Lifelong Pensions for Vets Could Be Whacked Under Pentagon Proposal
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Lifelong Pensions for Vets Could Be Whacked Under Pentagon Proposal

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Twenty years of service for a lifelong pension. That’s been the deal between the U.S. government and military personnel for decades. But that could change in a big way.

The Defense Department is looking at ways to overhaul its retirement program, which costs taxpayers more than $50 billion a year and only applies to the 17 percent of service members who eventually qualify for the benefit. Currently, personnel who serve 20 years receive monthly retirement checks equal to about half of their highest pay rate while serving.

The impetus for the overhaul comes, in part, as a result of cutbacks in defense budgets. The price tag for pension payments becomes more expensive each year, and the program is projected to double in cost over the next 20 years unless changes are made.

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Critics of the program say reforms are not only much-needed but long overdue as well.

The configuration was conceived of about a century ago and hasn’t undergone significant changes since the 1940s. At its inception lifespans were shorter and military salaries weren’t comparable to civilian pay.

Several options are under consideration, according to documents obtained by The Military Times, including one that would make minor tweaks to the existing program. Another, though, would be fashioned after a 401(k) and give service members a lump sum after 20 years in exchange for a smaller monthly pension.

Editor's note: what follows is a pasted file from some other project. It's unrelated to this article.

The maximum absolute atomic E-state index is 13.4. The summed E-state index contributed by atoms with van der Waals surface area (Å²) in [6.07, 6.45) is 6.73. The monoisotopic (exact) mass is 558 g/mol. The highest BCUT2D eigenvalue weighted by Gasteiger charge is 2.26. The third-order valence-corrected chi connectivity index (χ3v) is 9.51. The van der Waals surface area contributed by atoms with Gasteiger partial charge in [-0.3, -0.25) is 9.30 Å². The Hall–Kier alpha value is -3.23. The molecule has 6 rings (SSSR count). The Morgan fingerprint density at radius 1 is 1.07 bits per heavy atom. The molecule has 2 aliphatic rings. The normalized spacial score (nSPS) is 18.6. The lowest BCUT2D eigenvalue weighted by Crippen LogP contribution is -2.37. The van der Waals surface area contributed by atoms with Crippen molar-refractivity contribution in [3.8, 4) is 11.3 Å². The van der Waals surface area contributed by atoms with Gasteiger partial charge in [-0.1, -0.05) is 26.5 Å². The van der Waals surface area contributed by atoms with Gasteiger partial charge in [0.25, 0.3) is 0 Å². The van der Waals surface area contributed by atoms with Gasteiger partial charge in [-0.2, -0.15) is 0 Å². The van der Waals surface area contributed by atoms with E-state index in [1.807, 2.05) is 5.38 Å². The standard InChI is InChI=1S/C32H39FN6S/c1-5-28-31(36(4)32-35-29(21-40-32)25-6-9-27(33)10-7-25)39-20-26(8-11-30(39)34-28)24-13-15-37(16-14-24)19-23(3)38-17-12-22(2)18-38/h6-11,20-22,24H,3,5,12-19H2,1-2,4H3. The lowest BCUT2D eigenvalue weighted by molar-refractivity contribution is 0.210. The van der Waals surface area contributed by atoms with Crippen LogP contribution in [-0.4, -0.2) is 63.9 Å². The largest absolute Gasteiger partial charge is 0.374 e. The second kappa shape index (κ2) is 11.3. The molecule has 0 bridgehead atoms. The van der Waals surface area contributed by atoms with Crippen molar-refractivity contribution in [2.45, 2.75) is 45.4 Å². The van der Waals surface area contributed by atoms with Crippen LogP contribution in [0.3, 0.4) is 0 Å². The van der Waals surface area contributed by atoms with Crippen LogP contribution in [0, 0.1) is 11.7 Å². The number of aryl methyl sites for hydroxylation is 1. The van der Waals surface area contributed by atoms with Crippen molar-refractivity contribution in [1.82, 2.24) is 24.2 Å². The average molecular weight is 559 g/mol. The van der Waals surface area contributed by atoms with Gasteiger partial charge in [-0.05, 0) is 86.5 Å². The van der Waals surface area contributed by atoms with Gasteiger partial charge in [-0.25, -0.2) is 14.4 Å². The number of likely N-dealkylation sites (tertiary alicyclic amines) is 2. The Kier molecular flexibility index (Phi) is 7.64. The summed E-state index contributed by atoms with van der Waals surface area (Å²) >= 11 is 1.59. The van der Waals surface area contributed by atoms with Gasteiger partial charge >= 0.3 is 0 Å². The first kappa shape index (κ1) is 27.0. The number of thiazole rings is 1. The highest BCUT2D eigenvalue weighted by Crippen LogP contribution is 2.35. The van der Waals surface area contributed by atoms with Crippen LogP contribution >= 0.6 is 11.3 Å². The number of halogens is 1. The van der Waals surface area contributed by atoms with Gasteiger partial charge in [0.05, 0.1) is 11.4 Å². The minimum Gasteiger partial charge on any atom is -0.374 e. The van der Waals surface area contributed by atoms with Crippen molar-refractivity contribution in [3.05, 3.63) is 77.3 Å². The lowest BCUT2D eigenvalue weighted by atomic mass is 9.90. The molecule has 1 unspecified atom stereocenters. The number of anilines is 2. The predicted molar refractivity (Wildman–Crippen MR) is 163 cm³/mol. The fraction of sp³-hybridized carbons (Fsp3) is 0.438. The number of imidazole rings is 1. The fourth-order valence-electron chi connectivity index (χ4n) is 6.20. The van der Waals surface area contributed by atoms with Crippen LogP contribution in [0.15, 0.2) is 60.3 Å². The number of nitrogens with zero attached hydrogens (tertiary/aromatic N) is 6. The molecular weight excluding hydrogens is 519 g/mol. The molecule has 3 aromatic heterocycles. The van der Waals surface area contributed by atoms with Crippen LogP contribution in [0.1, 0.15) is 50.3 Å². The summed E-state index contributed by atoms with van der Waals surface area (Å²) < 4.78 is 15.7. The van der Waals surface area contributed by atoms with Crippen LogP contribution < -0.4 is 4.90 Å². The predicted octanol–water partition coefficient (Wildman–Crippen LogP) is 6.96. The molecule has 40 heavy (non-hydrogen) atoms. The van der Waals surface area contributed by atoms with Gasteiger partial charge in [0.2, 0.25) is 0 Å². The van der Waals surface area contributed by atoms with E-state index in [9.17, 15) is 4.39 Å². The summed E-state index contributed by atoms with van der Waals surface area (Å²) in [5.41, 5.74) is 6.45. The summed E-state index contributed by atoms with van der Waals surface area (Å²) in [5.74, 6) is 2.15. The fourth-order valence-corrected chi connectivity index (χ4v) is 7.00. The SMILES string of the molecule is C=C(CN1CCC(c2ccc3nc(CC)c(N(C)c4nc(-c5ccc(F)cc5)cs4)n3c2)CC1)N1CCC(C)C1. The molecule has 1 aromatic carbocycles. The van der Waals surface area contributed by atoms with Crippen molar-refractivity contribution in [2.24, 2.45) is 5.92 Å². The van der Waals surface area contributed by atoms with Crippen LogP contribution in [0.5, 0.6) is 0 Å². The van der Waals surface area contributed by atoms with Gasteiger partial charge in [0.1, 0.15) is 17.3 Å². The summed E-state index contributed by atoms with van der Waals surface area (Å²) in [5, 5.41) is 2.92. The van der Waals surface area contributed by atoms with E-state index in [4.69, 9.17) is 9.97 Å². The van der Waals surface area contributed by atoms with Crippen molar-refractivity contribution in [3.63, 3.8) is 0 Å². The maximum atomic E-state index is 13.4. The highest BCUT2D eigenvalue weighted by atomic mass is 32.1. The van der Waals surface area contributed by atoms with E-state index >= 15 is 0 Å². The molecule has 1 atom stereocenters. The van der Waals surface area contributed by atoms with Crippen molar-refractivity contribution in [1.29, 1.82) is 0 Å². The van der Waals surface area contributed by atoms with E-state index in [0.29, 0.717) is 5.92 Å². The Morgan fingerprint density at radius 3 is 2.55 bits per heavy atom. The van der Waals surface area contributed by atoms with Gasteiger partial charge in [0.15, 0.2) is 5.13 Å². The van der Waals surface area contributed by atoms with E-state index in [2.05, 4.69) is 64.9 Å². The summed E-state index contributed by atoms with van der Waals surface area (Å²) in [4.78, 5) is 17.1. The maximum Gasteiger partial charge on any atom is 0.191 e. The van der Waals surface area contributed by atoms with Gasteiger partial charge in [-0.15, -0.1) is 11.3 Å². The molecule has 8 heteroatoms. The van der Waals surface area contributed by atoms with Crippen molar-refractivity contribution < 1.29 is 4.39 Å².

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The Pentagon has said its proposals are merely options for consideration by the Military Compensation and Retirement Modernization Commission, a group that’s scheduled to make its recommendations public by next February.

The pension system has long been considered a major benefit for service members who put in the requisite 20 years of service. Personnel can retire as early as age 38 and receive guaranteed monthly payments, adjusted annually for inflation, for the rest of their lives. Still, the program excludes the majority of service members and doesn’t differentiate between personnel who have served in combat roles and those who have served in peacetime.

“It’s not fair to most of the people who have borne the brunt of these wars,” said Lawrence J. Korb, a senior fellow at the Center for American Progress who served as assistant secretary of defense from 1981 through 1985. He also noted that the current system has led to unintended consequences.

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“Pentagon managers are reluctant to separate personnel who have served more than 10 years but less than 20, not wanting to leave service members without a job and retirement savings,” Korb wrote in a paper he co-authored with Alex Rothman and Max Hoffman. “As a result, the Defense Department is forced to either separate service members early in their careers or keep them until they reach 20 years, even if they are underperforming, unhappy, or ill-suited to the immediate needs of the military.”

One of the options submitted by the Pentagon would provide cash incentives for personnel who serve 12 years instead of two decades, which would apply to the thousands of service members who signed up after the 9/11 terrorist attacks and fought in Iraq and Afghanistan.

While that would provide an immediate financial incentive to forego another eight years of service, some say the appeal of lifelong pension program played a big role in the decision to join the military.

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“That’s a big factor, huge,” said Staci Bidwell Richard of Carrsville, Va., whose husband has been in the Navy for 12 years. She said that if given the option of taking a lump sum after a dozen years, the retirement checks would be too good to pass up. “He would want the pension. He would stay in.”

That money is often used by retirees as a financial cushion while they transition into the civilian labor force or go back to school.

There’s already appetite in Congress to make changes to the system. The House Budget Committee, chaired by Paul Ryan (R-WI), weighed in on the issue, saying on its website in December that “current levels of military compensation are incompatible with the overall demands on the defense budget.”

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